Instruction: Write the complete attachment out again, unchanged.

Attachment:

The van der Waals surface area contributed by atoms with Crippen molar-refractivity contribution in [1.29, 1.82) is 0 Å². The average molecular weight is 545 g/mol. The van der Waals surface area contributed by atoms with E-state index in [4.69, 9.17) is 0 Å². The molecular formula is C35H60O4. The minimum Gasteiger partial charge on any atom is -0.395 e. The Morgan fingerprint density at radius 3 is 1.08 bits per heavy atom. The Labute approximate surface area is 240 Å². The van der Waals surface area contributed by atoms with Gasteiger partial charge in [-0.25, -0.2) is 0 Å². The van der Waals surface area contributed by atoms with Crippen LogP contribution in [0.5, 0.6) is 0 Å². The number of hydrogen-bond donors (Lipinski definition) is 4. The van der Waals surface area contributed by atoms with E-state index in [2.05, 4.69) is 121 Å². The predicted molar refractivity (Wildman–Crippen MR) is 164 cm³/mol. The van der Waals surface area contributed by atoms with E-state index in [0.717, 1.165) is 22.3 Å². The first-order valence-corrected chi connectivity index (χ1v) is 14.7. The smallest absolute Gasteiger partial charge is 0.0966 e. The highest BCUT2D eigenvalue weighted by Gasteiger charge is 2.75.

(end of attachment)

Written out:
The van der Waals surface area contributed by atoms with Crippen molar-refractivity contribution in [1.29, 1.82) is 0 Å². The average molecular weight is 545 g/mol. The van der Waals surface area contributed by atoms with E-state index in [4.69, 9.17) is 0 Å². The molecular formula is C35H60O4. The minimum Gasteiger partial charge on any atom is -0.395 e. The Morgan fingerprint density at radius 3 is 1.08 bits per heavy atom. The Labute approximate surface area is 240 Å². The van der Waals surface area contributed by atoms with Gasteiger partial charge in [-0.25, -0.2) is 0 Å². The van der Waals surface area contributed by atoms with Crippen LogP contribution in [0.5, 0.6) is 0 Å². The number of hydrogen-bond donors (Lipinski definition) is 4. The van der Waals surface area contributed by atoms with E-state index in [2.05, 4.69) is 121 Å². The predicted molar refractivity (Wildman–Crippen MR) is 164 cm³/mol. The van der Waals surface area contributed by atoms with E-state index in [0.717, 1.165) is 22.3 Å². The first-order valence-corrected chi connectivity index (χ1v) is 14.7. The smallest absolute Gasteiger partial charge is 0.0966 e. The highest BCUT2D eigenvalue weighted by Gasteiger charge is 2.75.